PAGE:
Wednesday, April 23, 2014

Colleges: The New Debt Factories

This afternoon I was on the road when I flipped on the radio and heard the following:
"... has a reputation for doing things differently. Most classes are small seminars like this one. There are no majors. Students do a lot of independent projects. And grades aren’t as important as the long written evaluations professors give every student at the end of every semester. It’s no surprise, then, that professor James Horowitz is skeptical of any uniform college rating system, like the one being proposed by the Obama administration."
James Horowitz, I wondered. I don't remember him. But sweet - NPR's Marketplace program is showcasing, for whatever reason, the strengths of my old college, The Evergreen State College. I graduated from there in 2009 with a four-year degree. It is one of the last strongholds for affordable education in the nation.

I turned up the volume but my elation dissolved. Sarah Lawrence was the subject of this report, not my beloved Evergreen. But you could easily have been mistaken, as I was, because Evergreen and Sarah Lawrence are pedagogical twin flames. But what symmetries they share in pedagogy, they lack in cost.

An elite institution, Sarah Lawrence is ranked by The Chronicle of Higher Education as the most expensive college in the country, costing a stiff $63,200 per year (That's more than median US household income!). In contrast, Evergreen, costs a tenth of that. 

Nothing ignites a burning rage in me quite like the misconceptions folks boldly cling to when it comes to Evergreen, a place following the same basic educational programming and principles as one of the most expensive colleges in the country.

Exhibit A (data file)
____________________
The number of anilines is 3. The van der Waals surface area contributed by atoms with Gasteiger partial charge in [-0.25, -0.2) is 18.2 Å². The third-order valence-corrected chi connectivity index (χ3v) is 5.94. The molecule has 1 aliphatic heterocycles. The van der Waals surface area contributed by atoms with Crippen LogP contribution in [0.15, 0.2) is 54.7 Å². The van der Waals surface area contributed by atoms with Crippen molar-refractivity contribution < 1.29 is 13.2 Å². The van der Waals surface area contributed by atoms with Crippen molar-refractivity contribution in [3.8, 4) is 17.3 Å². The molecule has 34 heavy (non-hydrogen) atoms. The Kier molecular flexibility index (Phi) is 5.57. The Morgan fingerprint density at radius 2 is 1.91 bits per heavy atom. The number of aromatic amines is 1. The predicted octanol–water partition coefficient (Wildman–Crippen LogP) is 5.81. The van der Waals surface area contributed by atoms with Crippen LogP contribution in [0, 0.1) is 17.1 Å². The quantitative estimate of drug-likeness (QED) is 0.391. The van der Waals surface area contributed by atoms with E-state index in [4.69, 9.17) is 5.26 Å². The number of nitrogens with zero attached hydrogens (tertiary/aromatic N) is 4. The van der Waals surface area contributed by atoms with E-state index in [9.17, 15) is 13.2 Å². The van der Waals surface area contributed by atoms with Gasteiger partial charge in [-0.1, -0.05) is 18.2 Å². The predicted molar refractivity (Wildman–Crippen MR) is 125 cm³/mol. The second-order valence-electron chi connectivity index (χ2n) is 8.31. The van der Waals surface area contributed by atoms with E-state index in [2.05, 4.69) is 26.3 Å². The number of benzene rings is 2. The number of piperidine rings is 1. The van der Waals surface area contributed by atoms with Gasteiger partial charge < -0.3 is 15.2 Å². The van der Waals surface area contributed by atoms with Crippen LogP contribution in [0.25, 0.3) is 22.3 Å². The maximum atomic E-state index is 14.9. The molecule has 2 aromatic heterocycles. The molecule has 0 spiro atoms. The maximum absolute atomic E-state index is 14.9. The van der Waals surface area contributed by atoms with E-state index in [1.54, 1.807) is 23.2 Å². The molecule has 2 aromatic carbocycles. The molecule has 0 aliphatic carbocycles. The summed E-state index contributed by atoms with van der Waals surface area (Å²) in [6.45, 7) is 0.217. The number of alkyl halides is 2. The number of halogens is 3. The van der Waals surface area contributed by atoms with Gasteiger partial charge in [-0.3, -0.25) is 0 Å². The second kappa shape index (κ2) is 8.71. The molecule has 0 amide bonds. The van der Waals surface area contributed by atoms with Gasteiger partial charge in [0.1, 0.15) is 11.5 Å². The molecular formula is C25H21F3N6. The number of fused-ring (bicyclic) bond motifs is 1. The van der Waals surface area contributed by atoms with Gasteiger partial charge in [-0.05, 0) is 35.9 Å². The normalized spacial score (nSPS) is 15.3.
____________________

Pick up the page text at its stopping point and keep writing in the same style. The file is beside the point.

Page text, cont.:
Wikipedia writes that Sarah Lawarance is "known for its rigorous academic standards, low student-to-faculty ratio, and highly individualized course of study." It is clear that both schools value "the ability to write and communicate effectively, to think analytically, and to accept and act on critique." They place high value on the ability to think - creatively, innovatively and critically. Basic requirements for 21st century living.

American society, it seems, respects money and the institutional prestige it buys more than the radical notion that an education should be affordable, and that opportunity should not be tied to debt. Education is a human right. And the one place getting that right right is Evergreen. Which I am incredibly proud of, and indebted to, metaphorically speaking of course.

Recently I received my Evergreen transcript and it was over 60 pages long - including not just teacher evaluations, but self evaluations and a summative evaluation reflecting on the entirety of my academic experience at Evergreen.

In contrast, my transcript from Green River Community College, a traditional two-year college, was only one page long, stamped with a single stingy numeric at the bottom of the page. 3.9 was supposed to sum up my academic performance.

You tell me which is of greater value. The old way or new way? And whatever way you choose, should you have to sacrifice an arm and a leg to get it (especially when that's not necessary)?

The Semimar II building on the Evergreen campus. A building I miss.

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